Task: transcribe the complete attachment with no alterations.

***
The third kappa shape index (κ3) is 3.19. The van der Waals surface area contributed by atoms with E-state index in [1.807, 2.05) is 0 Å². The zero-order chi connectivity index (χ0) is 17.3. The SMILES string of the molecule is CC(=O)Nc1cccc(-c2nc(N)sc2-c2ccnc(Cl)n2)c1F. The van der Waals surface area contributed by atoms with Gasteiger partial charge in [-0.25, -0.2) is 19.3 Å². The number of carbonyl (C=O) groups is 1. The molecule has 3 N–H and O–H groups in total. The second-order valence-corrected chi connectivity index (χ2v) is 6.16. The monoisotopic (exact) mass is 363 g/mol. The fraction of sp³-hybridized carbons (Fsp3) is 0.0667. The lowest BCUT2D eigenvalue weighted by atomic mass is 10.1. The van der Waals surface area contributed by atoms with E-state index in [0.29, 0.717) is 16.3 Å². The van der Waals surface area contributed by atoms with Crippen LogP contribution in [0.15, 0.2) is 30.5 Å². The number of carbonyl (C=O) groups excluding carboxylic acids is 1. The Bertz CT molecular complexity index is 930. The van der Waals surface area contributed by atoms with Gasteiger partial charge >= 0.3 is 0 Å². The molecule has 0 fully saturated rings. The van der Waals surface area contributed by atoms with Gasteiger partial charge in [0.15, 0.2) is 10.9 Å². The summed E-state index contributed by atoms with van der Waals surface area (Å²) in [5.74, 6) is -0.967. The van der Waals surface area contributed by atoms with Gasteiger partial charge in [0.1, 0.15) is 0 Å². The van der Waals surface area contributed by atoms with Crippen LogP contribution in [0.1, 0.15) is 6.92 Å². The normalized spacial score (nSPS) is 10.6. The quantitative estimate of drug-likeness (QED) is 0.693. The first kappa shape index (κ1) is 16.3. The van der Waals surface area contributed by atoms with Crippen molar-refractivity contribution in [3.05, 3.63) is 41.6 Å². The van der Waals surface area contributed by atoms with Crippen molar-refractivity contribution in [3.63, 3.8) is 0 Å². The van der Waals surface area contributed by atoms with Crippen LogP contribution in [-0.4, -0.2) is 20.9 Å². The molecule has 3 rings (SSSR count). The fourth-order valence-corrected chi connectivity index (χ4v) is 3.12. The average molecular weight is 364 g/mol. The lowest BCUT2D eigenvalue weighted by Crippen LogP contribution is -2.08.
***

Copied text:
The third kappa shape index (κ3) is 3.19. The van der Waals surface area contributed by atoms with E-state index in [1.807, 2.05) is 0 Å². The zero-order chi connectivity index (χ0) is 17.3. The SMILES string of the molecule is CC(=O)Nc1cccc(-c2nc(N)sc2-c2ccnc(Cl)n2)c1F. The van der Waals surface area contributed by atoms with Gasteiger partial charge in [-0.25, -0.2) is 19.3 Å². The number of carbonyl (C=O) groups is 1. The molecule has 3 N–H and O–H groups in total. The second-order valence-corrected chi connectivity index (χ2v) is 6.16. The monoisotopic (exact) mass is 363 g/mol. The fraction of sp³-hybridized carbons (Fsp3) is 0.0667. The lowest BCUT2D eigenvalue weighted by atomic mass is 10.1. The van der Waals surface area contributed by atoms with E-state index in [0.29, 0.717) is 16.3 Å². The van der Waals surface area contributed by atoms with Crippen LogP contribution in [0.15, 0.2) is 30.5 Å². The number of carbonyl (C=O) groups excluding carboxylic acids is 1. The Bertz CT molecular complexity index is 930. The van der Waals surface area contributed by atoms with Gasteiger partial charge >= 0.3 is 0 Å². The molecule has 0 fully saturated rings. The van der Waals surface area contributed by atoms with Gasteiger partial charge in [0.15, 0.2) is 10.9 Å². The summed E-state index contributed by atoms with van der Waals surface area (Å²) in [5.74, 6) is -0.967. The van der Waals surface area contributed by atoms with Gasteiger partial charge in [0.1, 0.15) is 0 Å². The van der Waals surface area contributed by atoms with Crippen LogP contribution in [0.1, 0.15) is 6.92 Å². The normalized spacial score (nSPS) is 10.6. The quantitative estimate of drug-likeness (QED) is 0.693. The first kappa shape index (κ1) is 16.3. The van der Waals surface area contributed by atoms with Crippen molar-refractivity contribution in [3.05, 3.63) is 41.6 Å². The van der Waals surface area contributed by atoms with Crippen molar-refractivity contribution in [3.63, 3.8) is 0 Å². The van der Waals surface area contributed by atoms with Crippen LogP contribution in [-0.4, -0.2) is 20.9 Å². The molecule has 3 rings (SSSR count). The fourth-order valence-corrected chi connectivity index (χ4v) is 3.12. The average molecular weight is 364 g/mol. The lowest BCUT2D eigenvalue weighted by Crippen LogP contribution is -2.08.